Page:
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As an IT person, I quite frequently have to schedule availability based support calls with remote users. I'm looking for the grammatically correct way of asking this question:

Let me know when a good time for you to do a remote support session is.

I found this similar question that makes me think I could probably just say this:

When is a good time for you to do a remote support session?

But I don't think it emphasizes that I need a specific time returned to me rather than a generic "I'm usually available around lunch time" response. To accomplish this, do I have to expand on my question and break it down into sections?

I'd like to schedule a remote support session with you. Please tell me a date and time that you can be available to demonstrate the problem you encountered.

I also found a discussion on thefreedictionary.com where one of the users describes the difference between using the word "when" as opposed to the word "what". That user claims that "what" is much more specific and may be the word I should use. Here's one attempt at asking my question based around what that user said:

What is the best time to schedule a remote support session with you?

Frankly, I'm at a loss as to how to word this question. Every method I can think of just doesn't sound right to me and the last thing I want is for my question to be confusing to the people I'm trying to help.

Thanks, Fiernaq

closed as primarily opinion-based by Dan Bron, ScotM, Ellie Kesselman, tchrist, Centaurus Apr 27 '15 at 1:33

Many good questions generate some degree of opinion based on expert experience, but answers to this question will tend to be almost entirely based on opinions, rather than facts, references, or specific expertise. If this question can be reworded to fit the rules in the help center, please edit the question.

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    I was hoping there would be some grammar rule that would tell me the correct way to say this but it looks like this area is indeed quite loose on rules and is primarily governed by opinion. I hope I didn't cause a problem with this post. – Fiernaq Apr 27 '15 at 20:46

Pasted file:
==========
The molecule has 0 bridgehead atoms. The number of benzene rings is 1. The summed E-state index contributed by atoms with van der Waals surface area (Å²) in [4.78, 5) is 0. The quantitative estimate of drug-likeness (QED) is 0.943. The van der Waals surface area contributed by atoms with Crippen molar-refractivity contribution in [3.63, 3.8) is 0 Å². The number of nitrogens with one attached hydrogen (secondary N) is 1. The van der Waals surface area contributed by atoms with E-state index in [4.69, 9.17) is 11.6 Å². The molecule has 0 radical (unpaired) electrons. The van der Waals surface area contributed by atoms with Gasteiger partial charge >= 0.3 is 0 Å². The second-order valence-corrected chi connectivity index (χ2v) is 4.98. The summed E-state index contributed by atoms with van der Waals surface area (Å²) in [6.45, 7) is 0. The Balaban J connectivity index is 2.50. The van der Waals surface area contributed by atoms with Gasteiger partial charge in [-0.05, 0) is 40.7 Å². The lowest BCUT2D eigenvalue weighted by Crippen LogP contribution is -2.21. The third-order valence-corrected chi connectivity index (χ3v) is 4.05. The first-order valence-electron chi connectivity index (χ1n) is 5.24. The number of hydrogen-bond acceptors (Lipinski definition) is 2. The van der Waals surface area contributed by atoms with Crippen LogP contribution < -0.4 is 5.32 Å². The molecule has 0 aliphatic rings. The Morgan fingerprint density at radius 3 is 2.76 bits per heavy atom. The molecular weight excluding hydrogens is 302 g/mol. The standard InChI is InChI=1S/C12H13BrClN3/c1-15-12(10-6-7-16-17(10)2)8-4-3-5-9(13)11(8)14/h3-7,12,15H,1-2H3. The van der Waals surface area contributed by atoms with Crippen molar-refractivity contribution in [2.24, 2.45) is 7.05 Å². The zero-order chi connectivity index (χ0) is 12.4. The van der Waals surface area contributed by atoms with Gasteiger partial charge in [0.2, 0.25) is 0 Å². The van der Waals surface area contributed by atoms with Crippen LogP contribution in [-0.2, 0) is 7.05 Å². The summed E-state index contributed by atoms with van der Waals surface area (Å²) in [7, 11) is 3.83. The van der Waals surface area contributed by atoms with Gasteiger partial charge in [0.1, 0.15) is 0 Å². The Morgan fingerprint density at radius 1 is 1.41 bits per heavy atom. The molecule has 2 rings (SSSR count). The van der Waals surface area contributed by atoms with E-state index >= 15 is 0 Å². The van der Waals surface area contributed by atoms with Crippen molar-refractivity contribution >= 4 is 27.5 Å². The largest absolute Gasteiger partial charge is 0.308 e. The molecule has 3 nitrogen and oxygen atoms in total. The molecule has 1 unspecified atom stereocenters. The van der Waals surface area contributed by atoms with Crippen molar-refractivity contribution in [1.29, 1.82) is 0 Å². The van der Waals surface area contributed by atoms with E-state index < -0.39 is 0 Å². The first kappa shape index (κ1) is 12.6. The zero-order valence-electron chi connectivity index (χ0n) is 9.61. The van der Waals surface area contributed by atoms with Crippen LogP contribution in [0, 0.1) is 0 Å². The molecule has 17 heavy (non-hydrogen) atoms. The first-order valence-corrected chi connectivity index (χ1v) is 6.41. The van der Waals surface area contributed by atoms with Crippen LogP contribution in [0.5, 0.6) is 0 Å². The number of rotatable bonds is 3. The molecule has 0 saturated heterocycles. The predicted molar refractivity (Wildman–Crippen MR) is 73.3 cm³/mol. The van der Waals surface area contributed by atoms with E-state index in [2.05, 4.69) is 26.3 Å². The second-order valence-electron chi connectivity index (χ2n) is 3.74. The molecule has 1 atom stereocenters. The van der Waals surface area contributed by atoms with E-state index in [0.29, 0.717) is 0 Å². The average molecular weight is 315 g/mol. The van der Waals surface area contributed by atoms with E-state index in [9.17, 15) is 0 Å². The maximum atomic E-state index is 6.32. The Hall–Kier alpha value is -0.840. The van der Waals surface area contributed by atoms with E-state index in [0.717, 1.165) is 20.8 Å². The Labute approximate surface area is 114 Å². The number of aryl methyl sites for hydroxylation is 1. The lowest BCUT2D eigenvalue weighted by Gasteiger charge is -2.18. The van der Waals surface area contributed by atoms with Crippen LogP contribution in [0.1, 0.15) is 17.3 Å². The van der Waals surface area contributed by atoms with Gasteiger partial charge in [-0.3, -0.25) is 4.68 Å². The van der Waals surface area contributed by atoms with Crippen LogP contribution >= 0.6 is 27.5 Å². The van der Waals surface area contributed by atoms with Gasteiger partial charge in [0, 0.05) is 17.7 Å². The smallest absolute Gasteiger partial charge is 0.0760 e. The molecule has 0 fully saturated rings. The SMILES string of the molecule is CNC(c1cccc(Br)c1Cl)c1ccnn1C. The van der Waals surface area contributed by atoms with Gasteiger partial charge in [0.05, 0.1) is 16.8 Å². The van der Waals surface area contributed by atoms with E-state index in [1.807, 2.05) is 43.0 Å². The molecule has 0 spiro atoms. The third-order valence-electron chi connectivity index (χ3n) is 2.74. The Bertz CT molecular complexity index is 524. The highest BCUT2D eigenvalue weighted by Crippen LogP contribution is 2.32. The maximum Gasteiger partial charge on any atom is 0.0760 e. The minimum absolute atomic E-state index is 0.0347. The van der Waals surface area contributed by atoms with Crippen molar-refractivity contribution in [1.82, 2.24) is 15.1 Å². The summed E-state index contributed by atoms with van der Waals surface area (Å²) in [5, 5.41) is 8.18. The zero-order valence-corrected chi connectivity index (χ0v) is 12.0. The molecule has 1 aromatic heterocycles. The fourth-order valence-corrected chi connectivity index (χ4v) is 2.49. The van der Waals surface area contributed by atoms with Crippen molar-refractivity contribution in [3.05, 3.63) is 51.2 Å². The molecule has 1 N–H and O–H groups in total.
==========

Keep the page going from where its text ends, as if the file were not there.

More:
• I had a very similar phrase I disliked, and the non-accepted answer below helped me come up with a better one. Perhaps the question includes some degree of opinion, but I don't see why it needed to be closed. – djv Oct 29 '15 at 14:48
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No, you need "when":

I'd like to schedule a remote support session with you. Please tell me a date and time when you /can be/are/ available to demonstrate the problem you encountered.

I'd like to schedule a remote support session with you. Please tell me a date and time when you can demonstrate the problem you encountered.

Could you tell me when is a good time for you to /do/have/ a remote support session?

"Do" seems more casual than "have" to me in such contexts.

or, more questioning:

Could you tell me when is there a good time for you to /do/have/ a remote support session?

or, short:

Could we /schedule/define/ a remote support session?

Could we set a date and time for a remote support session?

  • "Could you tell me when is a good time..." sounds like two questions. I do like your point about "do" and "have" and I think that using "have" definitely fits my question better. The suggestion that made the most sense out of this group is the first one because it's clear what is being asked for without being more complex than necessary. My only concern is that it's still a very lengthy way to ask what seems like such a simple question. I'd love to see some other other options but you did provide a valid answer that I feel comfortable using so thanks! – Fiernaq Apr 23 '15 at 16:09
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You don't 'need' 'when'; ''what' is commonly used with expressions of time:

What is the time?

At what time shall we meet?

What is a good time for you to meet at B & N on Thursday afternoon?

If you can give of your time helping to maintain this wonderful space, please let us know what is a good time for you to get involved.

We can let you know what is a good time, and arrange to have some tactile and multi-sensory objects for you to investigate in the Roman hands-on area. {Canterbury Roman Museum}

It may sometimes sound informal, but is colloquial, and may sometimes even disambiguate:

He told me when the conference started. [may mean He told me at the time the conference started. or He told me at what time the conference started.]

Let me know when a good time for you to do a remote support session would be.

is fine.

Let me know what's / when's a good time for you to do a remote support session.

are both commonly used; grammatical traditionalists might argue for

Let me know: what is / when is a good time for you to do a remote support session?

But I bet none of them shrinks from using 'Let me know what's happening'.

Personally, I'd use your final suggestion.

  • The duality of meaning that can be present in some uses of the word "when" is precisely one of the concerns I had when trying to word this correctly even if I couldn't put my finger on why. Thanks for the excellent example that really shows that effect off. I'd mark your answer as helpful if I could :( – Fiernaq Apr 24 '15 at 12:45

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